The C.A.M. Report
Complementary and Alternative Medicine: Fair, Balanced, and to the Point
  • About this web log

    This blog is intended as an objective and dispassionate source of information on the latest CAM research. Since my background is in pharmacy and allopathic medicine, I view all CAM as advancing through the development pipeline to eventually become integrated into mainstream medical practice. Some will succeed while others fail. But all are treated fairly here.

  • About the author

    John Russo, Jr., PharmD, is president of The MedCom Resource, Inc. Previously, he was senior vice president of medical communications at www.Vicus.com, a complementary and alternative medicine website.

  • Common sense considerations

    The material on this weblog is for informational purposes. It is not medical advice or counsel. Be smart, consult your health professional before using CAM.

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    TENS for people with osteoporosis

    Quadriceps activation deficits (delayed muscle activation, see photo) are common in people with tibiofemoral (knee) osteoarthritis.

    Researchers at the University of Toledo, in Ohio, studied transcutaneous electrical nerve stimulation (TENS) set to a sensory level and therapeutic exercise to increase quadriceps activation in people with tibiofemoral osteoarthritis.

    First, the details.

    • 36 people with radiographically assessed tibiofemoral osteoarthritis were randomly assigned to a treatment group for 4 weeks of supervised lower extremity exercise.
      • TENS + exercise
      • Placebo TENS + exercise
      • Exercise only
    • TENS and placebo TENS were worn during the exercise sessions and daily activities.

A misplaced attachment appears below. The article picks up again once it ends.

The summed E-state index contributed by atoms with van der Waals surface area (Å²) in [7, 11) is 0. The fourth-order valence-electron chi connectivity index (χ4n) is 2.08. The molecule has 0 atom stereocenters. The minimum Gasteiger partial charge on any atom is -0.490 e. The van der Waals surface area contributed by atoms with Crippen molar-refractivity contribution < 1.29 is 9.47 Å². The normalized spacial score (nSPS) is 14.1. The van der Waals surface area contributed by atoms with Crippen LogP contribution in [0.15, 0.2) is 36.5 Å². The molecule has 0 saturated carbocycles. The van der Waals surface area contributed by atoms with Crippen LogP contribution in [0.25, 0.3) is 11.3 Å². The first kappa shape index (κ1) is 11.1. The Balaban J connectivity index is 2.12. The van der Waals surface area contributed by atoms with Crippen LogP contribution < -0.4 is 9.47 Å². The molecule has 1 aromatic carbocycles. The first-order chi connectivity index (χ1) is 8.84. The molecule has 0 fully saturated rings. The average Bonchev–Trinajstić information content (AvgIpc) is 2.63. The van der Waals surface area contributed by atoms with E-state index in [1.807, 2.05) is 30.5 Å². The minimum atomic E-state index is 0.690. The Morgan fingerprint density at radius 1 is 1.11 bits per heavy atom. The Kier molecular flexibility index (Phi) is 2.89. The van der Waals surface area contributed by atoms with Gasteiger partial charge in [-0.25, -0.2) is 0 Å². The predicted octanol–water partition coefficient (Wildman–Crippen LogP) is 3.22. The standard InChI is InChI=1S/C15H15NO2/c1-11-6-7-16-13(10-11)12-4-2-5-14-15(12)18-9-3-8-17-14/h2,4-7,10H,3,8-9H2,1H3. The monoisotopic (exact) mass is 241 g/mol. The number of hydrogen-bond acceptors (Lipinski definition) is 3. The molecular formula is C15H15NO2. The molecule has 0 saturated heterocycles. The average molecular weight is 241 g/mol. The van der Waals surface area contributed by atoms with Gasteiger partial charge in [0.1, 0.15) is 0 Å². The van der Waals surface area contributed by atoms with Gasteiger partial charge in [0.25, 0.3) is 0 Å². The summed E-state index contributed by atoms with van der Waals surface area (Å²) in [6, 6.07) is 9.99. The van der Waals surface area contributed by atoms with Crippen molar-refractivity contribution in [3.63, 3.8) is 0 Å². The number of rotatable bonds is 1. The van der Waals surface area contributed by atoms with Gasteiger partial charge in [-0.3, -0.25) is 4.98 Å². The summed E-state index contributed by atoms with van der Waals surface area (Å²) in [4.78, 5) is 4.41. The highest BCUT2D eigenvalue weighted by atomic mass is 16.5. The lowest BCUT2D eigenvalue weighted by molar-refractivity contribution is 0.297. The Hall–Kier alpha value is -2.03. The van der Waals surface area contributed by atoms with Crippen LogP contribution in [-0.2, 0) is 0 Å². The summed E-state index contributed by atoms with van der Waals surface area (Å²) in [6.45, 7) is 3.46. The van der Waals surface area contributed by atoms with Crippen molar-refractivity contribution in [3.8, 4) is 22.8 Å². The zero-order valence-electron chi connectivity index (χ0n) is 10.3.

• Quadriceps central activation ratio (a measure of muscular activation) and the Western Ontario and McMaster Universities Osteoarthritis Index (WOMAC) were evaluated at 2 and 4 weeks of the treatment.

    And, the results.

    • Quadriceps activation was significantly higher in the TENS + exercise group vs exercise only at 2 weeks.
    • Quadriceps activation was significantly higher in the TENS + exercise group vs placebo + exercise group at 4 weeks.
    • WOMAC scores improved in all 3 groups over time, with no significant differences among groups.

    The bottom line?

    The authors concluded, ‚ÄúThis study provides evidence that TENS applied in conjunction with therapeutic exercise and daily activities increases quadriceps activation in patients with tibiofemoral osteoarthritis and, while function improved for all participants, effects were greatest in the group treated with a combination of TENS and therapeutic exercises.”

    OK, but consider this. The WOMAC index is used to assess patients with osteoarthritis of the hip or knee using 24 parameters. It can be used to monitor the course of the disease or to determine the effectiveness of anti-rheumatic medications.

    It seems there were changes in a physiological test, but no significant improvement in WOMAC, a clinical assessment of disease, compared to exercise only.

    3/10/11 20:54 JR

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